Superficial similarities are a specific problem of classification and no expert should be confused about the need to be careful about mixing issues sharing those.

    The birth of modern science began with efforts to classify and distinguish things that are different from one another and why. This is legitimately a medieval mistake as far as the scientific method goes.
     
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  11. Graham

    Graham Senior Member (Voting Rights)

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    I first started reading research articles on ME/CFS back in 2009 or so, and one of the first ones I came across was a series of similar experiments with rats being forced to swim. I look forward to the next logical steps, forcing fish to walk, elephants to fly, and CFS psychiatrists to think.
     
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  12. Wonko

    Wonko Senior Member (Voting Rights)

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    already been done, quite a while ago, the end result seems to have been, amongst other things, psychiatrists.
     
  13. rvallee

    rvallee Senior Member (Voting Rights)

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    Chances are better on the first items in the list, unfortunately.
     
  14. Mithriel

    Mithriel Senior Member (Voting Rights)

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    This is all the wrong way round anyway. What is lacking is basic research into the normal biology of cells and energy production. If the complete biochemistry was known it would be much easier to see what is going wrong with us.

    That research could be done on planarian worms or fruitflies.
     
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  15. alex3619

    alex3619 Senior Member (Voting Rights)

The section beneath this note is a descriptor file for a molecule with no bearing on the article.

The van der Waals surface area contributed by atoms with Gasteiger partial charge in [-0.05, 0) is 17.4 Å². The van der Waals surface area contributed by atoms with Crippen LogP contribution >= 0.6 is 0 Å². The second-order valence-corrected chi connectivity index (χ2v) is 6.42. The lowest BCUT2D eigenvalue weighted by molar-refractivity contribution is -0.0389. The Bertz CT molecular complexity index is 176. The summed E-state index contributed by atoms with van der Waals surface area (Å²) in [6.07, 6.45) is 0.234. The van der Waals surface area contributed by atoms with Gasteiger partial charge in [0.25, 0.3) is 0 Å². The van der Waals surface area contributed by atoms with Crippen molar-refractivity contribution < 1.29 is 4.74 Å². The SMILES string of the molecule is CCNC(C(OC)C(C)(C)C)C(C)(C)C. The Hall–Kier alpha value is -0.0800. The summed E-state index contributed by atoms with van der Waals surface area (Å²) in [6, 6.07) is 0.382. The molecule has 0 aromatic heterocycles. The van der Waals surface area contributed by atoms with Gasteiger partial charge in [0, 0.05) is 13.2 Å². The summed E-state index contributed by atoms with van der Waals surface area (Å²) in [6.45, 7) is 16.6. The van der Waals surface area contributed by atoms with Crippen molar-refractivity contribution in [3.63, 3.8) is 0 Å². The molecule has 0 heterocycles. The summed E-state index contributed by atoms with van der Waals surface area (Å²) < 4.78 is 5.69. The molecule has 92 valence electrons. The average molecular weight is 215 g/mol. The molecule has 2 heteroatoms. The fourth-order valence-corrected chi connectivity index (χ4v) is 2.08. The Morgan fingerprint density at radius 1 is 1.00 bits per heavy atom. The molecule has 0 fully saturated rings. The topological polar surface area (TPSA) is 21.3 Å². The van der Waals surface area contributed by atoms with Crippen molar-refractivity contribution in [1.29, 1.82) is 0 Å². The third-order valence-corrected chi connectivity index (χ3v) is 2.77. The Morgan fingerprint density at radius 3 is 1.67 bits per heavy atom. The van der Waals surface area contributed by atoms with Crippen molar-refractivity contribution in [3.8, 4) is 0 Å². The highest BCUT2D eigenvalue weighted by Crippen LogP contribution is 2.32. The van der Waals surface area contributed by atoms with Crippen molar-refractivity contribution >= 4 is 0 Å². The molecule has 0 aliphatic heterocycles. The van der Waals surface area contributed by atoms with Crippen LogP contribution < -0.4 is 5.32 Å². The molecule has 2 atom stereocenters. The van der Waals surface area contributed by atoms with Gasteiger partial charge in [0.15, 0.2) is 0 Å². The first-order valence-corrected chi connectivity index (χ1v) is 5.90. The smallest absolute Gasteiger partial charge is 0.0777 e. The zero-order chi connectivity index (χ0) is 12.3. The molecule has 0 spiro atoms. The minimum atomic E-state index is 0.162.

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    Exactly.
     
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  16. alex3619

    alex3619 Senior Member (Voting Rights)

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    I will believe in flying fish and elephants before thinking CFS psychogenic psychiatrists. [Satire]
     
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  17. rvallee

    rvallee Senior Member (Voting Rights)

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    It's probably more accurate to say they provoked acute fatigue.

    Which is a perfect example of how confused medicine tends to be about this critical difference. 3 inches of rain in 24 is a problem. 1/2 inch of daily rain is one hell of a more serious problem, even if in absolute numbers it may seem superficially less problematic, it absolutely isn't.

    I really badly want to make experiments with medical professionals and make them experience chronic pain. With consent, of course, this can be provoked with natural compounds that cause no physical injury but nonetheless leave long-term severe pain. It's absurd that something this basic has to be experienced to be believed but apparently it's required. If they're confident that chronic symptoms are completely different and a trivial issue that you can simply happy-think your way out, then prove it MF.

    No one in their right mind would do it and yet they keep insisting that anyone can do it and if you don't then you're a failure. What a load of crap.
     
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  18. Forbin

    Forbin Senior Member (Voting Rights)

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    One of the potentially stupid things I did in the wake of the severe upper respiratory infection I had (which began about three weeks before onset) was to resume my practice going for long bike rides in the evening, which typically left me drenched in sweat. I only did this once or twice during the week after I felt I had fully recovered. It wasn't the only stupid thing I did in the wake of that "flu." I also was exposed to a lot of fumes while painting a room with little ventilation.

    I've wondered if one route to ME could be the disruption of the "recovery sequence" following a bad infection. We tend to think of the return to normal following a "flu" as simply turning down the dial on the immune response to zero, but maybe there is some sequence that needs to be followed and, if it's disrupted during recovery, perhaps the sequence can get "stuck," or turn into something worse than "stuck."

    Just a thought that's crossed my mind over the years...


    [If you were going to try to simulate this in mice, it seems like the mice would need to be recovering from "mouse flu," whatever that is, before you stressed them.]
     
    Last edited: Jul 8, 2019